In 2014, Dan and Jeannette were invited to give a presentation on the Chariot Card at the North Star Tarot Conference. Always wanting to start things off on a fun note, Jeannette put together this short video that answers the un-asked question: what if tarot Chariots were sold like used car[d]s?
See the text below the video for a blow-by-blow listing of all the "in" jokes included in the narration.
[CAUTION: This video includes some mild profanity, so possibly NSFW.]
0:07 - We chose the Twin Cities as the location of this fictional business because the North Star Tarot Symposium is held in Eagan, MN -- a suburb in the Twin Cities metro area.
0:23 - The chariot described here as an "authentic Italian Visconti MCL convertible" is represented by the Chariot card from the famous Cary-Yale Visconti tarot -- an Italian deck dating back to the 15th century (thus the designation "MCL", which is the Roman-numeral equivalent of "1400" -- i.e., the 15th century).
0:39 - The price for the "2010 Fantasia" is given as $22.78. In modern tarot decks, the most common number of cards included is either 22 (if the deck is majors-only) or 78 (for a full majors + minors deck).
0:47 - The model name given for the Chariot card shown here (which is from a 1969 tarot entitled "Astral Tarot") is the "Chrysler Picasso LTD". The name is inspired by the abstract style of the image, which has elements in common with Picasso's work.
0:50 - The model name given for the Chariot card shown here (from a contemporary deck known as "The Tarot of the Magical Forest") is "Ford Taurus". There actually is a car model known as a Ford Taurus; here, the name was applied because the Chariot is being pulled by two bull-like creatures, and Taurus is the zodiac sign of the bull.
0:56 - The narrator states "from classic styling to the most modern design". The card on the left is from a reproduction of a Marseille tarot -- one of the most famous standard tarot designs from the 16th - 19th centuries. The card on the right is from a contemporary deck, incorporating mechanical/robotic elements that make the card appear modern, even futuristic.
0:59 - After asking if the viewer needs a "first chariot" for their teen driver, the chariot card that appears is from an anime-themed tarot. In the U.S., the fan base of anime is traditionally (though far from exclusively) made up of teens and younger adults.
1:24 - This is an actual picture of Dan (as embellished by Jeannette). And no, that is NOT a real skeleton -- it's a Halloween prop.
1:27 - The narrator urges the viewer not to "look the gift horses in the mouths". The use of plural is deliberate; in tarot's Chariot card, the chariot is usually (though not always) pulled by multiple horses or other creatures.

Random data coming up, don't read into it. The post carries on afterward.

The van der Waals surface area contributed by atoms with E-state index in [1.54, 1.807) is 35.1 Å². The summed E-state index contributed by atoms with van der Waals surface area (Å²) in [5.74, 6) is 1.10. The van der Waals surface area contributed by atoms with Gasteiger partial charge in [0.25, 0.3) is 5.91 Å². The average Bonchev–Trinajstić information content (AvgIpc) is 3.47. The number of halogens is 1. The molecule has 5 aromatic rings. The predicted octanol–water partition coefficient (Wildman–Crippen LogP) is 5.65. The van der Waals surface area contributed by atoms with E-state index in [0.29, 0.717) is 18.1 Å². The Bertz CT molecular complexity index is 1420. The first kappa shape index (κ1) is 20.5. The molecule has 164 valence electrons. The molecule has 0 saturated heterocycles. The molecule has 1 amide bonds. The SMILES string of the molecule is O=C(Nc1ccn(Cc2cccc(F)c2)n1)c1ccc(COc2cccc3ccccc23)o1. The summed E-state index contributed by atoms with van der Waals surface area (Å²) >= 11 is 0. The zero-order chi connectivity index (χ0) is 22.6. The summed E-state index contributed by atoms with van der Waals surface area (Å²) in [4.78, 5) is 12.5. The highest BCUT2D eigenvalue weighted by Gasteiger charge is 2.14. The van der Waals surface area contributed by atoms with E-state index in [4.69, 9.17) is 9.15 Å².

1:33 - The "fine print" that rolls quickly over the screen reads as follows: "Terms and Conditions: No credit check required. Once transaction is complete and vehicle is taken from lot, no exchanges, refunds, or 'take backsies' permitted. Karmic interest of 6.66% APR will be charged on all credit transactions. At the end of the 36-month period, customer agrees to turn over, in full, his immortal soul to Satan or other designated infernal agent. Customer is responsible for any federal, state, and/or local taxes and license fees incurred. Offer not valid to residents of the state of Texas, as they are already living in Hell. And these are just extra words used to fill out the space, as this text will flash by so quickly that no one will be able to read it all anyway."
1:45 - The "free salad bowl" offer is poking fun at the Chariot card from the famous Crowley-Harris "Thoth" tarot, which is pictured at this point in the video. In the Thoth deck, the charioteer holds what is supposed to be the Holy Grail (see "The Qabbalistic Tarot" by Robert Wang for one mention of this association) -- but which Dan has dubbed "the salad bowl" because upon cursory inspection, it looks much more like a large bowl than a cup.
2:00 - The narrator states that Crazy Dan's is located at "the corner of Lover's Lane and Strength Street". In the most common contemporary ordering of the tarot major arcana cards, The Chariot falls between The Lovers and the Strength cards.
2:03 - The narrator says that Crazy Dan's is open "7 a.m. to 7 p.m., seven days a week." This is a subtle reference to Aleister Crowley's book "777" -- a collection of writings on the sort of Qabalism and Hermeticism which has influenced much of tarot's contemporary symbolism.
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